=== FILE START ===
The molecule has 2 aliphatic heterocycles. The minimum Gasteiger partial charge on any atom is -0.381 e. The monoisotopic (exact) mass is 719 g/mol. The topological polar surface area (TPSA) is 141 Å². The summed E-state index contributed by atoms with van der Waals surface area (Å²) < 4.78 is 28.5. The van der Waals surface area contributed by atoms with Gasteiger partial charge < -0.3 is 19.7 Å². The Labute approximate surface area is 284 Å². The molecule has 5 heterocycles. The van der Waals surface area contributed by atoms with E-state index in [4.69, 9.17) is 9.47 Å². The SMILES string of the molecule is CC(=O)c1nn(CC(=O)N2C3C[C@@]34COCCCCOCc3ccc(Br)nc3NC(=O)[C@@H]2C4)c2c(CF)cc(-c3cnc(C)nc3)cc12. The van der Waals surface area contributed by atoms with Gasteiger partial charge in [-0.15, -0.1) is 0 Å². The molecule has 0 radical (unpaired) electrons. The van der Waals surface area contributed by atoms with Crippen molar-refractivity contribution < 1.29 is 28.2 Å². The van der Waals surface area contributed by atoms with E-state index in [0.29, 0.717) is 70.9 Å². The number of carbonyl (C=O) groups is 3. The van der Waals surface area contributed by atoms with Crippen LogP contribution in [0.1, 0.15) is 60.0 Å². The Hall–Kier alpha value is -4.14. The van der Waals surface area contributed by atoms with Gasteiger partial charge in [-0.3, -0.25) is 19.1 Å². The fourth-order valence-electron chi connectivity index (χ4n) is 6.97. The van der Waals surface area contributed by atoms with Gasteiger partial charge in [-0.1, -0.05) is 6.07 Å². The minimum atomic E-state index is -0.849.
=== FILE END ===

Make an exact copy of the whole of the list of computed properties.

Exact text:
The molecule has 2 aliphatic heterocycles. The minimum Gasteiger partial charge on any atom is -0.381 e. The monoisotopic (exact) mass is 719 g/mol. The topological polar surface area (TPSA) is 141 Å². The summed E-state index contributed by atoms with van der Waals surface area (Å²) < 4.78 is 28.5. The van der Waals surface area contributed by atoms with Gasteiger partial charge < -0.3 is 19.7 Å². The Labute approximate surface area is 284 Å². The molecule has 5 heterocycles. The van der Waals surface area contributed by atoms with E-state index in [4.69, 9.17) is 9.47 Å². The SMILES string of the molecule is CC(=O)c1nn(CC(=O)N2C3C[C@@]34COCCCCOCc3ccc(Br)nc3NC(=O)[C@@H]2C4)c2c(CF)cc(-c3cnc(C)nc3)cc12. The van der Waals surface area contributed by atoms with Gasteiger partial charge in [-0.15, -0.1) is 0 Å². The molecule has 0 radical (unpaired) electrons. The van der Waals surface area contributed by atoms with Crippen molar-refractivity contribution < 1.29 is 28.2 Å². The van der Waals surface area contributed by atoms with E-state index in [0.29, 0.717) is 70.9 Å². The number of carbonyl (C=O) groups is 3. The van der Waals surface area contributed by atoms with Crippen LogP contribution in [0.1, 0.15) is 60.0 Å². The Hall–Kier alpha value is -4.14. The van der Waals surface area contributed by atoms with Gasteiger partial charge in [-0.3, -0.25) is 19.1 Å². The fourth-order valence-electron chi connectivity index (χ4n) is 6.97. The van der Waals surface area contributed by atoms with Gasteiger partial charge in [-0.1, -0.05) is 6.07 Å². The minimum atomic E-state index is -0.849.